It’s the season to be jolly—isn’t it? While many look forward to the holidays, others dread the season. If you’re already feeling stressed, additional holiday obligations can take their toll on even the most cheerful of people.
Don’t expect depression, anxiety, or other existing issues to disappear during the holidays. Understanding where stress comes from is the first step in managing it. Ask yourself what it is about the season that makes you feel stressed. Your feelings may be triggered by family issues, financial concerns, or even the time of year. Acknowledge your feelings and take time to manage them healthily.
Consider the following holiday stress-reducing tips:
- Focus on gratitude—be grateful for what you have instead of dwelling on what you don’t
- Don’t feel you must meet all family obligations, or go somewhere because of tradition—especially if it makes you unhappy
- As much as possible, surround yourself with positive people
- Be realistic with your time and don’t let yourself get overwhelmed—ask a relative to host the family get-together, or make it a potluck and have everyone contribute to the meal
- Make a to-do list in chronological order to minimize stress
- Overeating and drinking can increase feelings of depression and stress—try to limit your alcohol intake, stay active, and continue to eat a balanced diet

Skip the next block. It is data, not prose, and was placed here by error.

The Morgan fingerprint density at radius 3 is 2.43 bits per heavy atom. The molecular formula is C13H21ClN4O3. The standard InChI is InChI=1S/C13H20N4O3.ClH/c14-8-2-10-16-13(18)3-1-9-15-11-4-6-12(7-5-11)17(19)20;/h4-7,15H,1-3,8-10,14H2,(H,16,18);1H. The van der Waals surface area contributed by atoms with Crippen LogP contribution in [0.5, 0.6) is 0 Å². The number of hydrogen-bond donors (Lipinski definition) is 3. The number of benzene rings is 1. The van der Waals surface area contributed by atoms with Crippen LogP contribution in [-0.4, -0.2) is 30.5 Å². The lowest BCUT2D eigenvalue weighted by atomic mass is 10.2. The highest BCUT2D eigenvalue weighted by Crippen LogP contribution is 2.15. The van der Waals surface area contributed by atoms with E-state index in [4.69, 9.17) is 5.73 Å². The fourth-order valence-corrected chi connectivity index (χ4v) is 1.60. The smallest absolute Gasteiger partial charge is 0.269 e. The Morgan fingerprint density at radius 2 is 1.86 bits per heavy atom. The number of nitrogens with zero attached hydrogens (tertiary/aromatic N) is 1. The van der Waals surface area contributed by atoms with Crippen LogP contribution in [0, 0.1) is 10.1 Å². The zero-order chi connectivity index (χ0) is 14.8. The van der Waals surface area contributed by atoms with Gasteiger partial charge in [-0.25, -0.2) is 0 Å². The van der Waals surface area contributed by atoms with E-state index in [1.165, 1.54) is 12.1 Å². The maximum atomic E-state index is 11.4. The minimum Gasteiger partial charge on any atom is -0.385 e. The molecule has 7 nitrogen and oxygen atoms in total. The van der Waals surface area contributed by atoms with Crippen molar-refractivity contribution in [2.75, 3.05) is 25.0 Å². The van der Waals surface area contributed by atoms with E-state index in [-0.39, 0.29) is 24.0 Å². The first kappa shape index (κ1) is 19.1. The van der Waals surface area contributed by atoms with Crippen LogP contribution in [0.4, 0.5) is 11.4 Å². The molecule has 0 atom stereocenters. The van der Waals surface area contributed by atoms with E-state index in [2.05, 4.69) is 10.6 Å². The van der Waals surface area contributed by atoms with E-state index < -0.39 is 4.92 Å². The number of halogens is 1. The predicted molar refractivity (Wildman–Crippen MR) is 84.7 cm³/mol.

- Create a new tradition, such as volunteering—especially if you feel lonely
- Make time for yourself and your needs, even when hosting guests in your house
- Keep tabs on your holiday spending; make a budget and stick to it to avoid debt-related stress in January
- Whatever the reason for feeling down, express feelings of sadness or grief—do not feel pressured to be festive, nor be fearful of being judged
- Keep holiday expectations manageable; set realistic goals and prioritize important tasks, and pace yourself
- Practice mindfulness—most meditation exercises are designed to bring your thoughts back into the present moment where it is happiest and calmest
Tips for employers
As an employer, you can support employee mental health through the holiday season by following a few of these suggestions:
- Ensure workloads are monitored and are not excessive
- Reward employees for their work by sponsoring a holiday party or showing appreciation in some other manner
- If your business allows it, give employees the option to dress-down during the holidays
- Employees may be feeling pressured to maintain productivity with a reduced workforce; plan vacation schedules ahead of time to cover all staff absences and reduce stress for employees who are scheduled to work
- Know your employees—if you notice early warning signs of anxiety or depression, don’t diagnose but do encourage them to seek professional help
- If you have an Employee Assistance Program (EAP), December is a great time to promote the program through email, handouts or workplace posters
EAP programs are economical and easy to implement and provide value throughout the year, not just during the holiday season; if you don’t have an EAP, talk to your Cowan consultant about having one added as part your Total Compensation Package.